John Bright: Statesman, Orator, Agitator by Bill Cash

Tristram Hunt in the Guardian reveals that Cash is actually a distant cousin of Victorian statesman John Bright. "The result is a welcome biography of the remarkable Quaker, orator and agitator behind the repeal of the Corn Laws, the 1867 Reform Act, and the mid-19th century spirit of pacific internationalism." Hunt calls the biography "a meditation on the nature of true, authentic conservatism" and remarks that it "often reads as a cumulative series of intense, male friendships between Bright and such people as Gladstone, Disraeli and Chamberlain."

Writing in the Spectator, Jane Ridley calls the biography "an oddly old-fashioned account. Cash is not interested in exploring Bright's ideas about democracy, for example, in the context of the time. He makes little of Bright's private life. Bright suffered a major breakdown in 1856, brought on by his unpopularity for opposing the Crimean War, and he retired from public speaking for two years; but the author makes no attempt to probe this puzzling episode."

Hunt concludes that the author "spends too little time on situating Bright within his times... The political life - masterfully recounted - can sometimes feel overbearing. This book is as much about Cash as Bright."

George Eaton in this week's New Statesman calls the biography "thoughtful and perceptive" and praises Cash's attempts to "rescue Bright from obscurity". Eaton draws on the similarities between the two men, notably their commitment to civil liberties, parliamentary sovereignty and backbench independence. Eaton concludes that Bright "would surely have appreciated Cash's intellectually subtle and deftly written work. At last, his extraordinary life has the biography it deserves."

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Why do games do revolutionary politics so badly?

Too often, you know who the good guys and the bad guys are, but not why.

It is one of the ironies of videogames that they often embrace some of the most radically political situations in the most noncommittal ways possible. After all, just because a game features a violent revolution or a war, that doesn’t mean the developers want to be seen to take sides. The results of this can be unintentionally funny, creepy, or just leave you wondering if you should disconnect your brain before playing, as if the intended audiences are shop window mannequins and crash test dummies.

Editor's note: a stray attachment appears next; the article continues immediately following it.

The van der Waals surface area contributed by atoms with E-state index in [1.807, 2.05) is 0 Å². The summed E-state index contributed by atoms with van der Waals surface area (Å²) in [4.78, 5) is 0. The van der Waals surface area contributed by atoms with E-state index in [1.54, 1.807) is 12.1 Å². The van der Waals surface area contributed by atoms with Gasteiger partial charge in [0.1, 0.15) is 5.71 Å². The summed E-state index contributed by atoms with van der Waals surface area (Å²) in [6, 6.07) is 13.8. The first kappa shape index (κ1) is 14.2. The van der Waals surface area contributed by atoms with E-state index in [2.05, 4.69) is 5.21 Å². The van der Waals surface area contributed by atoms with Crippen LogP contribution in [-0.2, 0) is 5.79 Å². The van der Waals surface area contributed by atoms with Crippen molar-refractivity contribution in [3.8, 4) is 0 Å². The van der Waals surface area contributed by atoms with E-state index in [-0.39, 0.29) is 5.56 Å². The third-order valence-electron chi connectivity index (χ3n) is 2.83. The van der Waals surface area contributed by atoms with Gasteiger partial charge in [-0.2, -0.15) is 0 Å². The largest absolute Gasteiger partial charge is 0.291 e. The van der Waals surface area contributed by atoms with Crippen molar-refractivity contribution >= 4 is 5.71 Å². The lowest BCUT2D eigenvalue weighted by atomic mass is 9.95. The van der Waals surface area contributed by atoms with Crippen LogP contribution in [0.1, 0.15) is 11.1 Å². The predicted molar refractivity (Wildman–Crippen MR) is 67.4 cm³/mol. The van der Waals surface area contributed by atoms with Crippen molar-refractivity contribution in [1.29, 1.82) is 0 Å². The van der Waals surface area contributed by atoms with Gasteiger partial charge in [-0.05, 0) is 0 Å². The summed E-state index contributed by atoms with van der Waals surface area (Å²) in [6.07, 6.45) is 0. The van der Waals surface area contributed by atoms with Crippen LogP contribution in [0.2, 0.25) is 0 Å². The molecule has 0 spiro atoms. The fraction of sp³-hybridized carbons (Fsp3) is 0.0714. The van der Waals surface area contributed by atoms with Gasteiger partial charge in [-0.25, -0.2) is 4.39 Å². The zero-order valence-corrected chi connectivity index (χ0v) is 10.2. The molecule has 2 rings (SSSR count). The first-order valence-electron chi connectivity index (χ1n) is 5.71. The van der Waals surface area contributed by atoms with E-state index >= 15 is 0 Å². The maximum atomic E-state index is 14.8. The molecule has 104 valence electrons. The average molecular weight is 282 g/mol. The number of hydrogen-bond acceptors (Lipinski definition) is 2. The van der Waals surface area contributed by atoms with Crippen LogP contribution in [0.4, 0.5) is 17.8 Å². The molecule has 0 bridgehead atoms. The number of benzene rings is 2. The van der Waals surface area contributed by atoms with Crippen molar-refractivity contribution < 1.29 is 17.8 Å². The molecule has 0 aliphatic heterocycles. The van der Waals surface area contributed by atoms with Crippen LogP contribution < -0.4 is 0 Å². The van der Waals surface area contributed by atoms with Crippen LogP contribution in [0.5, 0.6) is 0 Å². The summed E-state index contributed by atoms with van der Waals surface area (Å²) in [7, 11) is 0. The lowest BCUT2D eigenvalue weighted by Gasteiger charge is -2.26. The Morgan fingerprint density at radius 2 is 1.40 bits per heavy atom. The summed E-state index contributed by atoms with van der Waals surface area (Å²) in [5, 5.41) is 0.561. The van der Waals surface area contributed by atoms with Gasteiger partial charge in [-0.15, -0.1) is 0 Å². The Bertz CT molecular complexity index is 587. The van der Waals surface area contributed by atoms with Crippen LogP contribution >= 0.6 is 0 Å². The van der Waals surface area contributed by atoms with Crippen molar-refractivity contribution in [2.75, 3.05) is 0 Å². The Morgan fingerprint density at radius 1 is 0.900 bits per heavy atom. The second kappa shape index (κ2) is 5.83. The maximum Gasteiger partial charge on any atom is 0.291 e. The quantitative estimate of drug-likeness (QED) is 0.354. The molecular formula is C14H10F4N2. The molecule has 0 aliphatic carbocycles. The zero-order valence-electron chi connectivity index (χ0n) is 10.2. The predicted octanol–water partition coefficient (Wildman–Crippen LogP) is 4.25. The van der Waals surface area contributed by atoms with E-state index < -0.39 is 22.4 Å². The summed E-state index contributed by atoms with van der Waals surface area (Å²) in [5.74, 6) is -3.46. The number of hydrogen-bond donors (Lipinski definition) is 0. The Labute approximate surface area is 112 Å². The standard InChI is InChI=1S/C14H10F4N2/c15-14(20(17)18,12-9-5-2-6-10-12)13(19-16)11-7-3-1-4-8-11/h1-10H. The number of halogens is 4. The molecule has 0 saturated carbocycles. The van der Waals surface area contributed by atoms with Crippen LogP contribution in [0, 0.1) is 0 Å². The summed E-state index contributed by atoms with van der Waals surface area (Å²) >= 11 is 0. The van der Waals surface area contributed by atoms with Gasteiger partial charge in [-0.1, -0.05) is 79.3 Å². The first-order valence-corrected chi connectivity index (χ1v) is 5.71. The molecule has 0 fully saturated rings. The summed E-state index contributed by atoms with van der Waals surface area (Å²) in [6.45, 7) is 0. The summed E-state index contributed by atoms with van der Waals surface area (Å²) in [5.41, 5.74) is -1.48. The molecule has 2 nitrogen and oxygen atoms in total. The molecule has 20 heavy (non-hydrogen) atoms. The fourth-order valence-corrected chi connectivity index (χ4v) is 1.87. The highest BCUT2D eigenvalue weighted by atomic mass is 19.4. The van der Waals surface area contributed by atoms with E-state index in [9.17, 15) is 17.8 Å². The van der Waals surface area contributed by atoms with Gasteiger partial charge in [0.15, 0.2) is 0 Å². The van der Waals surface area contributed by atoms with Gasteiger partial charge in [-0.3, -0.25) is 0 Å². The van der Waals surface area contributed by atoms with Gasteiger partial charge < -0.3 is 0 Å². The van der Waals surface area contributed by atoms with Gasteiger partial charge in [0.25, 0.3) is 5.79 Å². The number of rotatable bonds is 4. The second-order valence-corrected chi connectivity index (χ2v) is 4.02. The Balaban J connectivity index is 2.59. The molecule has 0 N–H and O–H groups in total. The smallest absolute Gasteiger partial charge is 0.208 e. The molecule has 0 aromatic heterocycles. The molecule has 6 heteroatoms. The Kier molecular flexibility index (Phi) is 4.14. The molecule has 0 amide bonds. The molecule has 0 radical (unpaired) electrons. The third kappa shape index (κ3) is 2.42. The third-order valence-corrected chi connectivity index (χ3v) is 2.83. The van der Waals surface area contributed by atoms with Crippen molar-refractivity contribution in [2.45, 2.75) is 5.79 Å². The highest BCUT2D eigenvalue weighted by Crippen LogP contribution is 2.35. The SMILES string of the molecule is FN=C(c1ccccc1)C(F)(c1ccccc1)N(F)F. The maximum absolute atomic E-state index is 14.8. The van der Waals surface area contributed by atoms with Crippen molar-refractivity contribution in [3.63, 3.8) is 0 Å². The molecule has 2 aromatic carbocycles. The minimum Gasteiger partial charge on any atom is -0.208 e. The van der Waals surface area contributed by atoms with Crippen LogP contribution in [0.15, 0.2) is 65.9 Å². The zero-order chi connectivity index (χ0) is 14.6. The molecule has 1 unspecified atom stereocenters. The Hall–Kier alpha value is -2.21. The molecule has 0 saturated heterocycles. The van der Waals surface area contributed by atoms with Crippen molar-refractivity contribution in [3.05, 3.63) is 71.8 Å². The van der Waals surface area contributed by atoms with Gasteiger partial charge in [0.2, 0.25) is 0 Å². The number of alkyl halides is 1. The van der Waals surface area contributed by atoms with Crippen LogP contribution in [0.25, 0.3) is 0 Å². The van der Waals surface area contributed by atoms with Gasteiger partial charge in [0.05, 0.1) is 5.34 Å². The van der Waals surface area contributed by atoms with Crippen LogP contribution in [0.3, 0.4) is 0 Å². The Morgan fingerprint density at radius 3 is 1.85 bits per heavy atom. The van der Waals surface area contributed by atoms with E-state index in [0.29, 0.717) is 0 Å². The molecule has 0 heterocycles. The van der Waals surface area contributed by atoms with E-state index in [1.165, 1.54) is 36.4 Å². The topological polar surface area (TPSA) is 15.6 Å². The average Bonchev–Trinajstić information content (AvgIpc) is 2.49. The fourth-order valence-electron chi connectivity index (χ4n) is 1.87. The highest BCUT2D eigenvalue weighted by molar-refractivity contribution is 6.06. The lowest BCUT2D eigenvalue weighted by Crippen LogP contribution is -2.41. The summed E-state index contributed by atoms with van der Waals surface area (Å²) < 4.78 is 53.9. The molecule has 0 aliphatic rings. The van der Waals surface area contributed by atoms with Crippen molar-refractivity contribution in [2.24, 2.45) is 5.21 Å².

A recent example of a game falling over itself to be apolitical is Assassin’s Creed: Syndicate, an open world game about stabbing people set in London around 1886. The game has you embarking on an extended campaign against a secret organisation which controls London, and by implied extension the British Empire as a whole. You fight against them by murdering assorted senior personnel (as well as hundreds of affiliated henchmen), sabotaging their various endeavours and generally unleashing all manner of mayhem against the group.

Why do we do this? Well, because we’re reliably informed that the people we are killing are members of the Templars or are working for them, which is apparently a group of Very Bad People, and not like the Assassins, who are much better, apparently. London under Templar control is bad, apparently, and under Assassin control we are told it will be better for everyone, though we never really find out why.

Your credentials for being on the side of righteousness seem to stem from the fact that when you meet famous historical figures like Charles Darwin or Florence Nightingale they seem to like you and let you help them out in various ways (usually but not exclusively related to stabbing people). The rationale presumably being that since Charles Darwin is a great man slashing throats at his behest reflects well on our heroes.